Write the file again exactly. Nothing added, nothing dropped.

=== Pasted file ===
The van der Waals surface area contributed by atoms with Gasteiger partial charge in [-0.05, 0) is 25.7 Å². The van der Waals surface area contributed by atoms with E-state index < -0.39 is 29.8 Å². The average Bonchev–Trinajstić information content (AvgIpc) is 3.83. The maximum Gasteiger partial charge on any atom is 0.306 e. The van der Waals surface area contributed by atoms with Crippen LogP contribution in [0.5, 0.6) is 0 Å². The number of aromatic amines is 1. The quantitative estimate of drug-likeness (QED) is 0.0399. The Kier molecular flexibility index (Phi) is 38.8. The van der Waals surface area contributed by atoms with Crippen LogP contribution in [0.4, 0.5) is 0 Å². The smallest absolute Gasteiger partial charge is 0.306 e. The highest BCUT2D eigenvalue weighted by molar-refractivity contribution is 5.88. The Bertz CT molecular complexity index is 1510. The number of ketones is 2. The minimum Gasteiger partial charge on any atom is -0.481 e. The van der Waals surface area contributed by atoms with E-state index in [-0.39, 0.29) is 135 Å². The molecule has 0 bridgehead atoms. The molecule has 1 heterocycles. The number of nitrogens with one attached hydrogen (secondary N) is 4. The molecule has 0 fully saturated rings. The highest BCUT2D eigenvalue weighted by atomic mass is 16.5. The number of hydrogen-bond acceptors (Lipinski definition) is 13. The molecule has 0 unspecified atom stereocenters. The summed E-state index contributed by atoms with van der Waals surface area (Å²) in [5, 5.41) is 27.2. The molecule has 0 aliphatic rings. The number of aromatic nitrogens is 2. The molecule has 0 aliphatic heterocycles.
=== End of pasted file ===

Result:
The van der Waals surface area contributed by atoms with Gasteiger partial charge in [-0.05, 0) is 25.7 Å². The van der Waals surface area contributed by atoms with E-state index < -0.39 is 29.8 Å². The average Bonchev–Trinajstić information content (AvgIpc) is 3.83. The maximum Gasteiger partial charge on any atom is 0.306 e. The van der Waals surface area contributed by atoms with Crippen LogP contribution in [0.5, 0.6) is 0 Å². The number of aromatic amines is 1. The quantitative estimate of drug-likeness (QED) is 0.0399. The Kier molecular flexibility index (Phi) is 38.8. The van der Waals surface area contributed by atoms with Crippen LogP contribution in [0.4, 0.5) is 0 Å². The smallest absolute Gasteiger partial charge is 0.306 e. The highest BCUT2D eigenvalue weighted by molar-refractivity contribution is 5.88. The Bertz CT molecular complexity index is 1510. The number of ketones is 2. The minimum Gasteiger partial charge on any atom is -0.481 e. The van der Waals surface area contributed by atoms with E-state index in [-0.39, 0.29) is 135 Å². The molecule has 0 bridgehead atoms. The molecule has 1 heterocycles. The number of nitrogens with one attached hydrogen (secondary N) is 4. The molecule has 0 fully saturated rings. The highest BCUT2D eigenvalue weighted by atomic mass is 16.5. The number of hydrogen-bond acceptors (Lipinski definition) is 13. The molecule has 0 unspecified atom stereocenters. The summed E-state index contributed by atoms with van der Waals surface area (Å²) in [5, 5.41) is 27.2. The molecule has 0 aliphatic rings. The number of aromatic nitrogens is 2. The molecule has 0 aliphatic heterocycles.